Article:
Denali will finally get its long-overdue name change, and most folks from Alaska are thrilled: Especially those of Native American descent, whose people have called the tall peak “Denali” for thousands of years. But guess who’s “deeply disappointed?”
“I’m deeply disappointed in this decision,” House Speaker John Boehner declared. Of course he is. First of all, he hates everything the Obama administration does on principle. Second of all, calling our nation’s tallest peak “Denali” instead of “Mount McKinley” means a huge downgrade for our 25th president, and Boehner’s fellow Ohioan, President William McKinley.
And sure, McKinley won the Spanish-American War and annexed far-flung territories like Guam, the Philippines, Puerto Rico, Cuba and Hawaii. But what does he have to do with Alaska and Denali? Nothing really. He’d never even seen Alaska. As Erica Martinson from the Alaska Dispatch Network explains:
The mountain was named for McKinley before he became president, by gold prospector William A. Dickey, who had just received word of McKinley’s nomination as a candidate in 1896. McKinley died without ever setting foot in Alaska, assassinated at the start of his second term in office.
So why the name change? U.S. Interior Secretary Sally Jewell explains that she signed her Secretarial Order shortly before President Barack Obama’s visit to Alaska this week because Alaskans have never called their mountain anything but Denali. Furthermore, their state officials and lawmakers have been asking for an official name change for over 40 years, only to have it blocked over and over again by the long-dead McKinley’s zombie boosters in Ohio.
As Jewell told reporters, Alaska Gov. Jay Hammond began the push to bring back Denali’s true name way back in 1975:
“I think for people like myself that have known the mountain as Denali for years and certainly for Alaskans, it’s something that’s been a long time coming […] And I think any of us would think that 40 years is an unreasonable amount of time. So we’re delighted to make the name change now, and frankly I’m delighted that President Obama has encouraged the name change consistent with his [upcoming] trip [to Alaska].”
Back in 1975, the Alaska Geographic Names Board also changed the mountain’s name back to Denali in hope that the U.S. Geographic Names Board would follow.
Jewell also pointed out that the deep grassroots support of Alaskans — both Native and non-Native — for the name change far outweighs the senseless yammerings of McKinley’s handful of loud fans in Ohio.
Alaska’s Republicans are thrilled with the change, too, even though an Obama appointee set it in motion. Sen. Dan Sullivan wrote in an email:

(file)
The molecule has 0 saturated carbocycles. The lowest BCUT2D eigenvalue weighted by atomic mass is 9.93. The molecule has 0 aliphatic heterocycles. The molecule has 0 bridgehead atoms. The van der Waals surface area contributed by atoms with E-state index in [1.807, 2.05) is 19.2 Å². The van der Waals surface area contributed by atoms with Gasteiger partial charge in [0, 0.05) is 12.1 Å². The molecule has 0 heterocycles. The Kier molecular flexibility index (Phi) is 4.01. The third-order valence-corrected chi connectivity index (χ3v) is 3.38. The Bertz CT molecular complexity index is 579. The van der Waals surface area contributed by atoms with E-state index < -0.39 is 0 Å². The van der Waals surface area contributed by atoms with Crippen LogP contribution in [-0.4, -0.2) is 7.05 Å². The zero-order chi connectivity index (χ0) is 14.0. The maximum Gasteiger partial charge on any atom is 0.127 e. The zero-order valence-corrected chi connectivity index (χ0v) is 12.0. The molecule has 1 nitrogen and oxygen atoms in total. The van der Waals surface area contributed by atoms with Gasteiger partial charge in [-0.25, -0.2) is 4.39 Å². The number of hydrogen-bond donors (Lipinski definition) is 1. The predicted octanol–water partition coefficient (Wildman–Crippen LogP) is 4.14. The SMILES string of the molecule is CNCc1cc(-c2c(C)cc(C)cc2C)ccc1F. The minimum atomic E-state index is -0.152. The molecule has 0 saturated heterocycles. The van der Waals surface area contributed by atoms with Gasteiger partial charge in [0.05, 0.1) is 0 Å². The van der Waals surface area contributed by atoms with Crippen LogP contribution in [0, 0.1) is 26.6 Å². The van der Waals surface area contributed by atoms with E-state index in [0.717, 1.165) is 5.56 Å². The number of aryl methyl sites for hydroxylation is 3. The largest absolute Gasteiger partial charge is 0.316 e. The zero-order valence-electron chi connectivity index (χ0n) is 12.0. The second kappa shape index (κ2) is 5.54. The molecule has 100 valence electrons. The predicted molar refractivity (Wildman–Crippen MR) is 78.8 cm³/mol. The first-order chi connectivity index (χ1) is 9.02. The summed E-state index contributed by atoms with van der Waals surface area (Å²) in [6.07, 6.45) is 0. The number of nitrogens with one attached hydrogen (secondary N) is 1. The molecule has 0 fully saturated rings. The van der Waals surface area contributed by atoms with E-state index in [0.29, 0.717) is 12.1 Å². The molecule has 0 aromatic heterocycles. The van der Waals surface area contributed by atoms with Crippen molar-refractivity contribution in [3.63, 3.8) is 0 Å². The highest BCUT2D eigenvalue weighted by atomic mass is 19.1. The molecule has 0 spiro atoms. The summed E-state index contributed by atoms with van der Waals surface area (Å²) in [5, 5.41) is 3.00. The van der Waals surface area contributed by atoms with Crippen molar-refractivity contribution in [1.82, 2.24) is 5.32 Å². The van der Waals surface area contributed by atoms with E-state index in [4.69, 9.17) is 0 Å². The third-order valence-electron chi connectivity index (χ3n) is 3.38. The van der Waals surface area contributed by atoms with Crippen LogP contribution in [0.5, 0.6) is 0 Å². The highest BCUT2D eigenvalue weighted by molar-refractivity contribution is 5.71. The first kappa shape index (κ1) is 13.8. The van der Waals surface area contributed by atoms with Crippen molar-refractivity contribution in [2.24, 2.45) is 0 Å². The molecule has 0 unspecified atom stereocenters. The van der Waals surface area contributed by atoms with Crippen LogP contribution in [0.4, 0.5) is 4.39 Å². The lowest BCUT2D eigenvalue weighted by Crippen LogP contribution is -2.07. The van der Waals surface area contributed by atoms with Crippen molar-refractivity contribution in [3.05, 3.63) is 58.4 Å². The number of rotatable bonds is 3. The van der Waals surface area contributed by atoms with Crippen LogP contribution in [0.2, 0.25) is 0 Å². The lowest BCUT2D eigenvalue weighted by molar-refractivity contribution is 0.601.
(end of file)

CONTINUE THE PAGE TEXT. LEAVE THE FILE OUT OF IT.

“Denali belongs to Alaska and its citizens. The naming rights already went to ancestors of the Alaska Native people, like those of my wife’s family. For decades, Alaskans and members of our congressional delegation have been fighting for Denali to be recognized by the federal government by its true name. I’m gratified that the president respected this.”
Alaska’s other GOP senator, Lisa Murkowski, heartily concurred with her colleague in a video statement.
“I’d like to thank the president for working with us to achieve this significant change to show honor, respect, and gratitude to the Athabascan people of Alaska.”
Many people in Alaska, including Native Americans, say the word “Denali” means ‘the High One,” or “the Great One,” but Martinson mentions that James Kari, a linguist from the Alaska Native Language Center at the University of Alaska at Fairbanks, says the ancient Kuyukon name (also used by the Athabascans) simply means “high” or “tall.”
Daily Show Correspondent Puts The Denali Name Change “Debate” In A Nutshell.
In case you’re missing Jon Stewart, here’s a brilliant overview of the Denali name change “debate” from back in July with Daily Show correspondent Jordan Klepper hilariously playing a clueless #WhiteManSplainer. When he asks Evon Peter, vice chancellor for rural, community and Native education at the University of Alaska in Fairbanks, what right he has to change 100 years of history, Peter adroitly smacks him down:
“A hundred years of history is like the blink of an eye for my people. We’ve been here for over ten thousand years.”
Meanwhile, all Kimberly Kenney, Curator of the William McKinley Presidential Library and Museum in Canton, Ohio can muster on behalf of McKinley is that, as a president, he was “above average […] certainly not the worst.” here’s the video.
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Editors’ note: The writer incorrectly referred to Denali and “Mount Denali,” we changed it, and we regret the error.